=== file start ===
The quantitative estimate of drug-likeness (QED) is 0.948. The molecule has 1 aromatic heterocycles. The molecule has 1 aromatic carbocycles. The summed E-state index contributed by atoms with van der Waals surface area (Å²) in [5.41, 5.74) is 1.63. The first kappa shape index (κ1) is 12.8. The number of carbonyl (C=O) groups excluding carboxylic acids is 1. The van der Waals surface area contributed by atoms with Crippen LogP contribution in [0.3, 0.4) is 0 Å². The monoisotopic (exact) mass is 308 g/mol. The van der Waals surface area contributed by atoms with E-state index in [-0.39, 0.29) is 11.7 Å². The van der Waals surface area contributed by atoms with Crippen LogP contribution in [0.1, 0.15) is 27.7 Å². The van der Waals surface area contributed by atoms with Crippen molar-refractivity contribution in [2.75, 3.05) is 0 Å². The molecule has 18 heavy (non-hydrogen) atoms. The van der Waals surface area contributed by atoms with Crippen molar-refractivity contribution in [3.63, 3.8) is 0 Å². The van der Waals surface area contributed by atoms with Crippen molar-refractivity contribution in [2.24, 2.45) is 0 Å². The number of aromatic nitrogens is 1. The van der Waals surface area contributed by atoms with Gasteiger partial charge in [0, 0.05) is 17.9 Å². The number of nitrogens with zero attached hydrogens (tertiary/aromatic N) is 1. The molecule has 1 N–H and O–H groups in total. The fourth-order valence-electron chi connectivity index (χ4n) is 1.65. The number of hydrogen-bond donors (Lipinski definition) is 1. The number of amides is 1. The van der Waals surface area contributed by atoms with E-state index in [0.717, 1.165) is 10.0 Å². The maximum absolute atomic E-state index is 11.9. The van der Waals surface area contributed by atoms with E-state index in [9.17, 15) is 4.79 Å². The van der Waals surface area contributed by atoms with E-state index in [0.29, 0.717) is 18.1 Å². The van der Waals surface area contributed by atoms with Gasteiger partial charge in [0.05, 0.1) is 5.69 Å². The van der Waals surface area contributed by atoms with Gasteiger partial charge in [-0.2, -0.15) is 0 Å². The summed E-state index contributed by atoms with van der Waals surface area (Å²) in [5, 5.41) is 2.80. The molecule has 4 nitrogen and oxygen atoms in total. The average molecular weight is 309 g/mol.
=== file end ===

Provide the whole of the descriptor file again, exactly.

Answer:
The quantitative estimate of drug-likeness (QED) is 0.948. The molecule has 1 aromatic heterocycles. The molecule has 1 aromatic carbocycles. The summed E-state index contributed by atoms with van der Waals surface area (Å²) in [5.41, 5.74) is 1.63. The first kappa shape index (κ1) is 12.8. The number of carbonyl (C=O) groups excluding carboxylic acids is 1. The van der Waals surface area contributed by atoms with Crippen LogP contribution in [0.3, 0.4) is 0 Å². The monoisotopic (exact) mass is 308 g/mol. The van der Waals surface area contributed by atoms with E-state index in [-0.39, 0.29) is 11.7 Å². The van der Waals surface area contributed by atoms with Crippen LogP contribution in [0.1, 0.15) is 27.7 Å². The van der Waals surface area contributed by atoms with Crippen molar-refractivity contribution in [2.75, 3.05) is 0 Å². The molecule has 18 heavy (non-hydrogen) atoms. The van der Waals surface area contributed by atoms with Crippen molar-refractivity contribution in [3.63, 3.8) is 0 Å². The van der Waals surface area contributed by atoms with Crippen molar-refractivity contribution in [2.24, 2.45) is 0 Å². The number of aromatic nitrogens is 1. The van der Waals surface area contributed by atoms with Gasteiger partial charge in [0, 0.05) is 17.9 Å². The number of nitrogens with zero attached hydrogens (tertiary/aromatic N) is 1. The molecule has 1 N–H and O–H groups in total. The fourth-order valence-electron chi connectivity index (χ4n) is 1.65. The number of hydrogen-bond donors (Lipinski definition) is 1. The number of amides is 1. The van der Waals surface area contributed by atoms with E-state index in [0.717, 1.165) is 10.0 Å². The maximum absolute atomic E-state index is 11.9. The van der Waals surface area contributed by atoms with E-state index in [9.17, 15) is 4.79 Å². The van der Waals surface area contributed by atoms with E-state index in [0.29, 0.717) is 18.1 Å². The van der Waals surface area contributed by atoms with Gasteiger partial charge in [0.05, 0.1) is 5.69 Å². The van der Waals surface area contributed by atoms with Gasteiger partial charge in [-0.2, -0.15) is 0 Å². The summed E-state index contributed by atoms with van der Waals surface area (Å²) in [5, 5.41) is 2.80. The molecule has 4 nitrogen and oxygen atoms in total. The average molecular weight is 309 g/mol.